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Great Escape 2018: Day 1 Roundup (Part 1)

By on Thursday, 31st May 2018 at 2:00 pm

It can’t be emphasised enough that the festival gods really smiled down on The Great Escape 2018 earlier this month. While in Washington, DC, my friends back home were suffering under torrential rains, I was by the sea in picture-perfect Brighton and never once did I have to break out the brolly. (Wasn’t so lucky the following Friday in Newcastle.) For anyone who has been soaked to the bone during The Great Escape in past years, you understand how this year’s impossibly good weather was incredible luck.

While the sunny skies did wonders for everyone’s mood and probably helped the sales of off-licence, takeaway liquor, friend and former writer Braden and I mused if the good weather could have adversely affected foot traffic and turnout to the both the official Great Escape and its sister event The Alternative Escape. As the weekend wore on, it seemed that with the long queues and huge crowds everywhere I went, there were plenty of music lovers in town to make this concern feel nonexistent. You’d have thought performances priot to the noon hour would be sparsely attended, but you would be wrong. Must be that early May sunrise in England!

Model Society Thursday The Great Escape The Alternative Escape 2018

London’s Model Society were already in full swing by the time I arrived at East Street Tap, host of the End of the Trail Records / Amazing Radio showcase. John and I knew this place in its previous incarnation as The Fishbowl. Their energy so early in the day was admirable, but I didn’t hear anything particularly exciting that would set their music apart from their indie peers. I was waiting for the act who would follow, Dan Lyons, who performed with a full band Saturday night at SXSW 2018.

Dan Lyons Thursday The Great Escape The Alternative Escape 2018

Lyons advertised it as a stripped back set, to be accompanied only by his guitar and his backing singer, bandmate and partner Freya. While his set in Austin came across as full-bodied blues, this barer version of Dan Lyons live was an entirely different experience. ‘Special People’ delivered in a deadpan makes you wonder how serious Lyons is being about people watching, or if he’s simply being cheeky. We were also treated to his upcoming single ‘Gargoyle’, which is currently only listenable if you happen to tune into a radio programme playing it. Everyone else, you’ll have to wait until it drops on the 22nd of June.

I thought I had gotten a good jumpstart on the acts following my in-person coverage of BIGSOUND 2017 in Australia last September and SXSW 2018 in March. But I can say now that I feel like there’s so much that I missed on at The Great Escape this year. There was the ever-present issue of clashes, of course, but the lack of separate lines for wristband and badge holders at many venues meant press could show up at a venue, only to be disappointed. Like at BIGSOUND 2017, I was thwarted again from seeing Hatchie properly on Thursday afternoon, but my personal setback could be viewed in a positive way: Sounds Australia’s Sound Gallery, taking up both the main Komedia venue space and its Studio Bar, were rammed all afternoon.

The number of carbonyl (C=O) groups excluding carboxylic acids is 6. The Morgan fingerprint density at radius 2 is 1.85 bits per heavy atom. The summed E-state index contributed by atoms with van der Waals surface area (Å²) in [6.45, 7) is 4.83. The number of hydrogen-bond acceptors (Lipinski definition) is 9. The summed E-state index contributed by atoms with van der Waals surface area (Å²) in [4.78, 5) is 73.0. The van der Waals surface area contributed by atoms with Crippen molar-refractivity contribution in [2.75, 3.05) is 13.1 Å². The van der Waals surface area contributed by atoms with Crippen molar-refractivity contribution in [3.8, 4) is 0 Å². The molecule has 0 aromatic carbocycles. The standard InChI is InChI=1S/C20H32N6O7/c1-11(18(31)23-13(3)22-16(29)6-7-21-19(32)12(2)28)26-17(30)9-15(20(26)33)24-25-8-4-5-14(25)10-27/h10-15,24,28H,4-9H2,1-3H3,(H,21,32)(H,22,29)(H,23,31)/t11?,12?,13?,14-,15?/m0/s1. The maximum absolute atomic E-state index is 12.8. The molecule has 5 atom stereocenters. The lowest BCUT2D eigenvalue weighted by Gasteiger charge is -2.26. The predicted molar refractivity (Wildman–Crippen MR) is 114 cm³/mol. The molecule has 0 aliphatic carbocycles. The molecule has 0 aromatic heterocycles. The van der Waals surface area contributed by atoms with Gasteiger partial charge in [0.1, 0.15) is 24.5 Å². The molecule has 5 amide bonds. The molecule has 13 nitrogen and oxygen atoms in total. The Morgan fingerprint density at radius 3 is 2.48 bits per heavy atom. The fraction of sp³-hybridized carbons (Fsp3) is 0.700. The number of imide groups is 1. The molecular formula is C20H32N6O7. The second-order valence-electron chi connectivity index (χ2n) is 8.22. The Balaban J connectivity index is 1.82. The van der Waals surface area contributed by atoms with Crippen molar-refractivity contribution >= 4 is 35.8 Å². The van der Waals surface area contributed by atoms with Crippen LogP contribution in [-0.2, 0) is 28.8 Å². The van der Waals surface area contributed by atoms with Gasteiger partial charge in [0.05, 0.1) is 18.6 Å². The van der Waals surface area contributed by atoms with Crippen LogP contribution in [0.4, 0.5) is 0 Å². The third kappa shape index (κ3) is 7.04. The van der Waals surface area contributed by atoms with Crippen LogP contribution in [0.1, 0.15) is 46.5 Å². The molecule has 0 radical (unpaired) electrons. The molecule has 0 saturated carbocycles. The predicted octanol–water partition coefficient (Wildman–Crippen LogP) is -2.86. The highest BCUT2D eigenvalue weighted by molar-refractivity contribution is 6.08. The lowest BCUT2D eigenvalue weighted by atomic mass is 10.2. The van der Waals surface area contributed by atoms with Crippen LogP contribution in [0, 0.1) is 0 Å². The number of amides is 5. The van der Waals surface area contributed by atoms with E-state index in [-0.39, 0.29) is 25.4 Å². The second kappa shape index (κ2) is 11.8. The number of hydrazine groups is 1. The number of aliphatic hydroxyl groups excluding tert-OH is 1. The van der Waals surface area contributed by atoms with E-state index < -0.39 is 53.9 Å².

Hollow Coves Thursday The Great Escape 2018

When I made it back up to the Laines from East Street, I was only able to get into the Studio Bar. But with some luck, I managed to get reasonably close up to Hollow Coves. They’re a folk duo whose members are from Brisbane and The Gold Coast. This is a case where looks can be deceiving: they kind of look like smiley, yet unassuming builders. One of them is actually a carpenter, so I wasn’t that far off. At their simplest, I’d describe them as ethereal folk but interestingly, they also use synths on some tracks, taking folk songcraft and pairing it with electronic beats for a more 21st century flavour. I can get behind that! Their gorgeous music, including songs ‘Coastline’ and ‘Home’, took me back to my visit to Brisbane last year, when I took in the city’s very California-like climate and beauty.

On the other side of the Old Steine Gardens and back down closer to the sea is the Latest Music Bar, which hosted the Horizons / Gorwelion showcases Thursday and Friday afternoon. Even with rushing after an interview with Hollow Coves, I couldn’t make it in time before hyped Welsh act Boy Azooga finished. Drat. Cutting any further losses, I headed down to Patterns, Fender UK’s venue for the entire Great Escape, for a unique afternoon.

Declan McKenna Thursday The Great Escape 2018

Young but politically astute singer/songwriter Declan McKenna had been announced as the stage’s opening special guest shortly before the start of the festival, and his fans filling the Marine Parade venue were super excited as he and a female guitarist live bandmate began with single ‘Humongous’. Despite McKenna’s relative live inexperience, he seemed entirely at ease, his stage patter between songs hilarious. “I can’t play ‘Brazil’ now!” he hissed to the punters shouting for his World Cup-themed hit. “Everyone would leave!” Collective laughter. He ran through several other songs from his debut ‘What Do You Think About the Car?’, including ‘Paracetamol’, ‘The Kids Don’t Want to Come Home’ and ‘Make Me Your Queen’, before launching into the inevitable set closer.